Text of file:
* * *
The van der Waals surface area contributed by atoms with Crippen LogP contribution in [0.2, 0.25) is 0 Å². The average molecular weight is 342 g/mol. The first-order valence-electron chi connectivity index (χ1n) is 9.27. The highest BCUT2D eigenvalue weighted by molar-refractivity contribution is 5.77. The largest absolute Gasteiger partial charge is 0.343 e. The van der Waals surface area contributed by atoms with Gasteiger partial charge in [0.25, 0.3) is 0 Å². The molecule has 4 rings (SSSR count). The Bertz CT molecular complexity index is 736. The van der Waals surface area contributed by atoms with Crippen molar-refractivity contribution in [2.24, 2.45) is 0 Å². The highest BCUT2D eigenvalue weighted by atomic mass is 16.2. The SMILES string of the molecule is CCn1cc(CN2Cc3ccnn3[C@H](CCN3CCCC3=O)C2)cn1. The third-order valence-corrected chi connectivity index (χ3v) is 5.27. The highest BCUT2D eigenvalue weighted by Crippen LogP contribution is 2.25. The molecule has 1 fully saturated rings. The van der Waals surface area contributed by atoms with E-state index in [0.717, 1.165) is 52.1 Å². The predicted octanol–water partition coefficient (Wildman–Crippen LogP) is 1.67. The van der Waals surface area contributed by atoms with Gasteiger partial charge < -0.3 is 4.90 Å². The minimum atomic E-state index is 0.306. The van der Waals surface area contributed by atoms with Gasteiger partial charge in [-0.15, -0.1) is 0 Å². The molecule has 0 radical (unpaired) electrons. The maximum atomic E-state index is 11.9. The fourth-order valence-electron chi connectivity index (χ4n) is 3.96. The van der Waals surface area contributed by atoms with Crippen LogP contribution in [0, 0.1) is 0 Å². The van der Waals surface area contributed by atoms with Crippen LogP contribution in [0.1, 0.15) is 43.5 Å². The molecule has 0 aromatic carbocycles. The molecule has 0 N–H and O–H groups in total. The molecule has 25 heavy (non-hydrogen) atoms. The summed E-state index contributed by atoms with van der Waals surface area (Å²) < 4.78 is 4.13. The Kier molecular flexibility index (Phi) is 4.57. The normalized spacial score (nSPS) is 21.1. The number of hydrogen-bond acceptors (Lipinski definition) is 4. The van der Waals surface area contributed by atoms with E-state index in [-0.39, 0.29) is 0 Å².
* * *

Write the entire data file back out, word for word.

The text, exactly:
The van der Waals surface area contributed by atoms with Crippen LogP contribution in [0.2, 0.25) is 0 Å². The average molecular weight is 342 g/mol. The first-order valence-electron chi connectivity index (χ1n) is 9.27. The highest BCUT2D eigenvalue weighted by molar-refractivity contribution is 5.77. The largest absolute Gasteiger partial charge is 0.343 e. The van der Waals surface area contributed by atoms with Gasteiger partial charge in [0.25, 0.3) is 0 Å². The molecule has 4 rings (SSSR count). The Bertz CT molecular complexity index is 736. The van der Waals surface area contributed by atoms with Crippen molar-refractivity contribution in [2.24, 2.45) is 0 Å². The highest BCUT2D eigenvalue weighted by atomic mass is 16.2. The SMILES string of the molecule is CCn1cc(CN2Cc3ccnn3[C@H](CCN3CCCC3=O)C2)cn1. The third-order valence-corrected chi connectivity index (χ3v) is 5.27. The highest BCUT2D eigenvalue weighted by Crippen LogP contribution is 2.25. The molecule has 1 fully saturated rings. The van der Waals surface area contributed by atoms with E-state index in [0.717, 1.165) is 52.1 Å². The predicted octanol–water partition coefficient (Wildman–Crippen LogP) is 1.67. The van der Waals surface area contributed by atoms with Gasteiger partial charge < -0.3 is 4.90 Å². The minimum atomic E-state index is 0.306. The van der Waals surface area contributed by atoms with Gasteiger partial charge in [-0.15, -0.1) is 0 Å². The molecule has 0 radical (unpaired) electrons. The maximum atomic E-state index is 11.9. The fourth-order valence-electron chi connectivity index (χ4n) is 3.96. The van der Waals surface area contributed by atoms with Crippen LogP contribution in [0, 0.1) is 0 Å². The van der Waals surface area contributed by atoms with Crippen LogP contribution in [0.1, 0.15) is 43.5 Å². The molecule has 0 aromatic carbocycles. The molecule has 0 N–H and O–H groups in total. The molecule has 25 heavy (non-hydrogen) atoms. The summed E-state index contributed by atoms with van der Waals surface area (Å²) < 4.78 is 4.13. The Kier molecular flexibility index (Phi) is 4.57. The normalized spacial score (nSPS) is 21.1. The number of hydrogen-bond acceptors (Lipinski definition) is 4. The van der Waals surface area contributed by atoms with E-state index in [-0.39, 0.29) is 0 Å².